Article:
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Malaysian Prime Minister Muhyiddin Yassin has handed his resignation to the king but will stay on as interim premier, the palace said on Monday, after months of political turmoil culminated in the loss of his majority.

Muhyiddin's hand had been weakened by months of infighting in his coalition and it is unclear if the developments will ease Malaysia's political crisis after a tumultuous 17 months in office for the prime minister.

The palace said an election was not the best option and King Al-Sultan Abdullah was happy for Muhyiddin to stay on as caretaker.

Read Malaysia will hold an election after coronavirus is over: PM

"The king has received the resignation letter of Muhyiddin Yassin and the entire cabinet effective immediately," it said in a statement on Facebook.

"Following the resignation, the king is pleased for Muhyiddin to fill the role as caretaker prime minister until a new prime minister is appointed."

Later, in a nationally televised speech, Muhyiddin said he submitted his resignation to the king because he had lost the confidence of a majority of lawmakers, adding that he hoped a new government would be formed as soon as possible.

He had arrived at the national palace earlier on Monday, but his office did not respond to Reuters' requests for confirmation at the time.

The power struggle in the ruling coalition unfolded at a time when Muhyiddin has sought to reboot a pandemic-stricken economy and curb a resurgence in COVID-19 cases.

The ringgit currency had earlier fallen to a one-year low and the stock market (.KLSE) slipped.

Muhyiddin stays on in a role, for which there was no other clear candidate in the absence of any party with a clear majority in parliament.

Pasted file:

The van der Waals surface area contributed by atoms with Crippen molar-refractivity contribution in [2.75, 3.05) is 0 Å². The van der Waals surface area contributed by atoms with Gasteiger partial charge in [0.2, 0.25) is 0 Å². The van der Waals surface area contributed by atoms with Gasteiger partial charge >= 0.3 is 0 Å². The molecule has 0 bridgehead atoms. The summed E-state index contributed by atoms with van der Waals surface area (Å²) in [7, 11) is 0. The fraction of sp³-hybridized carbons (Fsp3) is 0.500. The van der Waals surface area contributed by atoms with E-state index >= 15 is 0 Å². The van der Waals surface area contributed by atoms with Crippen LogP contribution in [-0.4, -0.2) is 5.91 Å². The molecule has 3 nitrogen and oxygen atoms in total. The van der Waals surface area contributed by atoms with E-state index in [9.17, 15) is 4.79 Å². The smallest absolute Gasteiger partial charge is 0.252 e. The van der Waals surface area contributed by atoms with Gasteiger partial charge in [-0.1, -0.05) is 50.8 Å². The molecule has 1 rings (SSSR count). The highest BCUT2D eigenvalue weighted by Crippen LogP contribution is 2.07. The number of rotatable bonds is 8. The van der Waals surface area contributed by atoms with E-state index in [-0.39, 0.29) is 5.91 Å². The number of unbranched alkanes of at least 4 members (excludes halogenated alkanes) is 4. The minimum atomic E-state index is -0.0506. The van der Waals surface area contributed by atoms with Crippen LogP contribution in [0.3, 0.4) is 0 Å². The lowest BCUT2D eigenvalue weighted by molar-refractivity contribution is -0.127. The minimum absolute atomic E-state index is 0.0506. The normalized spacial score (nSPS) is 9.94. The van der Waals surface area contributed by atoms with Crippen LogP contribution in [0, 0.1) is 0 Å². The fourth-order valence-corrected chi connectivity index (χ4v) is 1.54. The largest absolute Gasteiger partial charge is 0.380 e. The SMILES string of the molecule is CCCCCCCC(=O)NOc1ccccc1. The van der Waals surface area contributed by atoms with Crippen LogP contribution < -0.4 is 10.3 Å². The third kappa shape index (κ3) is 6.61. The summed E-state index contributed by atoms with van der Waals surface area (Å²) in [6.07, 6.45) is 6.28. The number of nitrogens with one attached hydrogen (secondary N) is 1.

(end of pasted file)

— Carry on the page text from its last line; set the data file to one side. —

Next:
The king said it was not suitable to hold elections during a pandemic. Malaysia's infections and deaths per million rank as the highest in Southeast Asia.

The decision was thrust into the hands of the king, who can appoint a prime minister from among elected lawmakers on the basis of who he thinks is most likely to command a majority.

The prime minister held a special cabinet meeting on Monday morning, state news agency Bernama reported.

Muhyiddin's grip on power has been precarious since he took office in March 2020 with a slim majority.

Pressure on him mounted recently after some lawmakers of the United Malays National Organisation (UMNO) party, the largest bloc in the ruling alliance, withdrew support.

Muhyiddin had said the recent crisis was brought on by his refusal of demands such as dropping graft charges against some individuals.

UMNO politicians faced with corruption charges include former premier Najib Razak and party president Ahmad Zahid Hamidi. They have denied wrongdoing and were among those who withdrew support for Muhyiddin this month.

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